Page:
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Instrument helps quantify tear film osmolarity, may guide dry eye therapy


Accurately quantifying tear film osmolarity and subjectively analyzing the course of dry eye therapy are two goals of research being conducted.

Waterloo, Ontario, Canada-Accurately quantifying tear film osmolarity and subjectively analyzing the course of dry eye therapy are two goals of research being conducted by Adam Keech, OD, a research optometrist at the University Of Waterloo, Ontario, Canada.

The research is scheduled to be presented at the annual meeting of the Association for Research and Vision in Ophthalmology, May 2-6 in Ft. Lauderdale, FL.

Dr. Keech and his colleagues used a diagnostic micro-osmometer (TearLab Osmolarity System, OccuLogix Inc., DBA TearLab Corp.) to analyze tear film obtained from the inferior lateral meniscus of 10 patients with dry eye disease (Ocular Surface Disease Index Score [OSDI] of > 20) and 10 controls.

Tears were collected eight times per day from each patient-four samples from each patient at 15-minute intervals, and then at 1-minute intervals. Tear collections were performed on all patients on three separate days, for a total of 960 tear samples.

Patients in the dry eye group had symptom scores and maximum per-subject osmolarity scores that were significantly higher than subjects in the control group. Among the dry eye patients, who had OSDI scores of 40.0 ±14.8, osmolarity was 321.0 ±10.7 for tear samples collected at 1 minute intervals, and 315.9 ± 9.5 for samples collected at 15 minute intervals (p < 0.005).

Among the controls, who had OSDI scores of 7.1 ± 4.4, the osmolarity was 300.9 ± 6.1 and 297.8 ± 5.9, respectively, among the samples collected at 1 minute intervals and those collected at 15 minute intervals (p < 0.005).

Improving diagnostic capabilities

Dr. Keech noted that the dry eye patients in this study had a significantly higher standard degree of osmolarity in each eye compared with the controls. None of the patients from either group, however, showed any significant difference in osmolarity between samples collected at 15-minute intervals and those collected at 1-minute intervals.

"It's commonly thought that reflex tearing, such as that caused by the glass pipette used for tear collection, artificially changes the osmolarity of the tear film compared to the patient's basal tear film," Dr. Keech told Optometry Times. "We did not find that to be the case."

Dr. Keech noted that while studies have consistently shown that people with high tear osmolarity are more likely to have dry eye, the difficulty has always been quantifying exactly how many particles were seen in the tear film.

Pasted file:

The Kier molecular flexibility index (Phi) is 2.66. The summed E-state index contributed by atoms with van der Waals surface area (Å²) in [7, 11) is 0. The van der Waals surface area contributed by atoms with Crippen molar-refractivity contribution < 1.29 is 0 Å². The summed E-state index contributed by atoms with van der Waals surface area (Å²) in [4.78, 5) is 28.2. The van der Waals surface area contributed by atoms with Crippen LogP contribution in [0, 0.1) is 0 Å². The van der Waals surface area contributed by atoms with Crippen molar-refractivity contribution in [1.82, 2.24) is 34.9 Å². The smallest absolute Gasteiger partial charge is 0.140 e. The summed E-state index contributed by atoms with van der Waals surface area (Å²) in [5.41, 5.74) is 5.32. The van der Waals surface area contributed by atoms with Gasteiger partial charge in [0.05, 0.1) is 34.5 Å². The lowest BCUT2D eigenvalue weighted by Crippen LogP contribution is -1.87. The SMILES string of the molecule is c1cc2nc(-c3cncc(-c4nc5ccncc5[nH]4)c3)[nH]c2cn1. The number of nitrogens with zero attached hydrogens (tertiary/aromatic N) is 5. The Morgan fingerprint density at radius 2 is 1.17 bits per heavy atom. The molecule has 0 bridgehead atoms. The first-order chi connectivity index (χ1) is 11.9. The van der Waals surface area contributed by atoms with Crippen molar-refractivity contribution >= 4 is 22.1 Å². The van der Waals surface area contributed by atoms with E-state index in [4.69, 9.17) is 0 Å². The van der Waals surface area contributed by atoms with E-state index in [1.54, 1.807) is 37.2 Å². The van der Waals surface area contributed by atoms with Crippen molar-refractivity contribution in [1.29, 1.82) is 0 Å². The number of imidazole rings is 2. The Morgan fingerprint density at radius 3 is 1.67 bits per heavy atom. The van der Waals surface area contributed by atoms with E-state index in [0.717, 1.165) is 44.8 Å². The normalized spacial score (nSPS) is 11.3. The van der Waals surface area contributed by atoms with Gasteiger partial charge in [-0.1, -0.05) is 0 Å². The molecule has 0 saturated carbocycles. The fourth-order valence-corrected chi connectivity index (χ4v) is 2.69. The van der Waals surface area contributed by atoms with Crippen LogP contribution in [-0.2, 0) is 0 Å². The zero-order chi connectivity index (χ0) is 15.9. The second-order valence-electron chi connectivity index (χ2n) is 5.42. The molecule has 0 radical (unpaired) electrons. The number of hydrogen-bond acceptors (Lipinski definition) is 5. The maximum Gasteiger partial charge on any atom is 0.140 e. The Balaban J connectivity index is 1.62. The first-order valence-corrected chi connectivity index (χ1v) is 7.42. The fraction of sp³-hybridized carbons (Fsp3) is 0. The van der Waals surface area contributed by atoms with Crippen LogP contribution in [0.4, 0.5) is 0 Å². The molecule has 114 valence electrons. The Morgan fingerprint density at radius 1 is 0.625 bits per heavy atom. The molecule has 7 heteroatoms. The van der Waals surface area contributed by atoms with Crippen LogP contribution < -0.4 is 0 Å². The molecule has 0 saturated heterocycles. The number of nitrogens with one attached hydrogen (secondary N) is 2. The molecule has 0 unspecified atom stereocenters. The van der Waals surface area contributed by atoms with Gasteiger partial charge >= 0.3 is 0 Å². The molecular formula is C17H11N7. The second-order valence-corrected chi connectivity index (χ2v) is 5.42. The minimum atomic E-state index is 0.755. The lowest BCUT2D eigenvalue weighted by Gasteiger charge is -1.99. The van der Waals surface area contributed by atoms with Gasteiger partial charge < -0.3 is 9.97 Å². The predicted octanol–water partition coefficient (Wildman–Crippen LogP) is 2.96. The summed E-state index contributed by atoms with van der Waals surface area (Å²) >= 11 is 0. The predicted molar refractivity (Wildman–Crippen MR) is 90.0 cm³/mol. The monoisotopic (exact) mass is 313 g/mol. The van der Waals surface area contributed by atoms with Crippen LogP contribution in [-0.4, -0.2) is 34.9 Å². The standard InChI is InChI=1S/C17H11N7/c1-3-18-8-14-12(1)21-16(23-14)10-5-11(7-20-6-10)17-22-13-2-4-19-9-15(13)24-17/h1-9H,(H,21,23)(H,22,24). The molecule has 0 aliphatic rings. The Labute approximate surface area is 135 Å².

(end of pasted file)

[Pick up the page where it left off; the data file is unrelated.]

"One of the difficulties in diagnosing dry eye is that there are so few quantitative techniques that are available to us, and most often we just rely on a patient's symptoms," Dr. Keech said.

"So we're always looking for that diagnostic technique that can give us a quantitative answer to tell us how dry the eye actually is instead of relying on a qualitative assessment by the patient," he added.

Some instruments are currently available to measure osmolarity, but they've traditionally been lab-based only, according to Dr. Keech. "They're either too large or they require a technician to run them so it hasn't been feasible to implement them in the clinical setting," he said.

Instrument shows promise

The hand-held micro-osmometer used in this study shows promise to change that, and to open the door for easy in-office osmolarity analysis.

"The trick has always been finding an instrument that can quantify osmolarity and also is efficient enough to use in clinical practice," Dr. Keech said. "It's not so much that we can say, 'Yes, this person has dry eyes,' but also to use it to chart improvements in patients' symptoms.

"So if a patient comes in on day 1 and we establish an osmolarity of X, then we can monitor the effectiveness of our chosen treatment when the patient returns 2 or 3 weeks later. Charting treatment success or failure is where we see the real value of our research and the hand-held micro-osmometer instrument."


Adam Keech, OD
Phone: 519/888-4567
E-mail: ajkeech@uwaterloo.ca

Dr. Keech receives research funding from Alcon Laboratories.

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